I remember having a Fountainhead discussion with another book fan. I was insisting that it’s silly and likely impossible to try to fundamentally change yourself, especially just for the heck of it. We’re animals, we have certain traits, and the way our brains are built matters. Yes, you can, for example, try to “cure” yourself of introversion, but why? My conversation partner, a big fan of Rand’s philosophy, said my insistence on impossibility of fundamental change was defeatist, and nothing would ever be invented with that mindset. In this post, I’ll explore what attitude would be best, and try to determine which one Howard Roark had.
1)”You learn to live with what you can’t rise above” – is this good or bad?
On one side, it’s good to learn to cope with whatever life throws at you. You can learn to be happy with less. In fact, you must, or else you will always think of how much better it can be, and it will make you unhappy. To be happy, you must accept the new situation as the new normal. This ability speaks of great self-sufficiency. But on the other side, accepting life can speak of lack of imagination (you can’t imagine it being any different), and it can lead to limited effort to change things you could have changed. In a way, it’s learned helplessness. It keeps you in a shitty situation simply because it’s tolerable.
If you don’t learn to live with what you can’t rise above, you will be very unhappy. But you will also try harder to rise it, and sometimes trying for a long enough time is all it takes. Sometimes the opposite happens – you try all your life, until you’re about to die, and end up realizing what a waste that was.
2) When should we embrace something, and when fight against it with all our might?
I’ve heard the former option being chosen in the fat acceptance movement, perhaps some autism communities.
But it can apply to anything. It’s one thing to merely accept life and live with what you have. Another is to embrace what you formerly saw as a problem, and to start seeing it as something to be proud of.
Around these parts, fat acceptance is laughed at. They say fat people don’t truly accept themselves, they are just learning to live with what they can’t rise above. To me, it does appear to be the case often.
But even if someone does seem to insist they are truly embracing their fatness, they are asked “Why the hell would you?” Fatness is, after all, unhealthy, and less attractive to the majority of people.
I think this is where the answer to question no. 2 lies. You fight something when it’s a net negative to you, and embrace it when it’s a net positive.
Trouble is, it’s hard to see if something is a net positive or not. For example, think of a somewhat weird, quiet, asocial kid. It’s not good for job opportunities to be too asocial. It’s not good to be weird either, because people get creeped out. I also think we’re programmed to care what society thinks of us. Some care less than others, but we’re social animals. It can be pretty damn hard to stand up to the world. If you stick out, you’re either eaten, or you become a leader/trendsetter.
But on the other hand, this kid can possibly fool people into thinking his weirdness is a sign of genius and amazing creativity. It certain professions it’s almost a plus. Also, it is in a way very relaxing to not feel ashamed of what you are and just be yourself. And if you managed to make the world love you, despite your social unacceptableness, you’ll get the ultimate ego trip. You literally made the world suck your d*#k and fucking like it (quoting Jon Davis, in song “Faget”).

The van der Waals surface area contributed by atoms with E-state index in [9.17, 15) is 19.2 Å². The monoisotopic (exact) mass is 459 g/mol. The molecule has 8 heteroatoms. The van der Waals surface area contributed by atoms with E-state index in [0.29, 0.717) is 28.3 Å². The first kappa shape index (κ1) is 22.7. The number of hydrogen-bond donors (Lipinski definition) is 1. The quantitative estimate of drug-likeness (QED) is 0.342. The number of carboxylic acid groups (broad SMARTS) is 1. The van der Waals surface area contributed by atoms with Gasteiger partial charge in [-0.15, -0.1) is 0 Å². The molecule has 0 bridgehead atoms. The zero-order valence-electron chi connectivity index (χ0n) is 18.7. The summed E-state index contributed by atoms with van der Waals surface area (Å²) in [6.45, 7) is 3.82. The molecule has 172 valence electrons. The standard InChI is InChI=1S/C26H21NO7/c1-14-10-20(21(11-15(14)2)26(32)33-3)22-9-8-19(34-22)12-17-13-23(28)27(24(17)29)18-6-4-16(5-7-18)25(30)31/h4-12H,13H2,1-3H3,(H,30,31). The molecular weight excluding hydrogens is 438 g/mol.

You made your mark on the world, instead of merely living within its rules. And you did it by pure changing of minds, rather than with force.
3)What did Howard Roark do?
I think he did both of those. First of all, he “learned to live with what he couldn’t rise above”
Having social grace was alien for him. So alien that he never seemed to want to learn it. He kept losing jobs due to lack of social skills and not wanting to compromise anything. I wonder why he never even attempted to learn social skills in order to get what he truly wanted. Perhaps he saw it as a road to letting himself be chipped away bit by bit, and losing himself in the process. I honestly don’t think learning persuasion skills is all that terrible for your soul though, he could have tried. But he couldn’t and wouldn’t.
Second, he did follow the philosophy of “I’ll do what my passion demands, or die trying”. And pretty much won.
The only thing he didn’t do is “embrace” himself like the fat acceptance people do. He simply didn’t have those ambitions. He didn’t care about looking super-awesome, he just wanted to do what he was passionate about, architecture.
I think it’s totally fine to remain yourself, even if that involves handicaps, if you have something else that makes up for it. But that something else has got to be substantial!
The ideal, I think, is to both remain yourself, AND win in this world. Not everyone will like you, but they don’t have to. Still, winning a ton of respect while being yourself and doing what makes you happy is great.
Thinking you can’t become an extravert is not the mindset holding people from inventing cool stuff. In fact I think half the time, using time and effort on becoming an extravert will prevent you from inventing cool stuff. The other half of the time, it does help to invest in more extraversion. Like if your passion is to be a PUA and help other clueless men.
Whatever you do, think about yourself on your deathbed. What would you think then, about what you are doing now? Would you regret this, or will it be just right?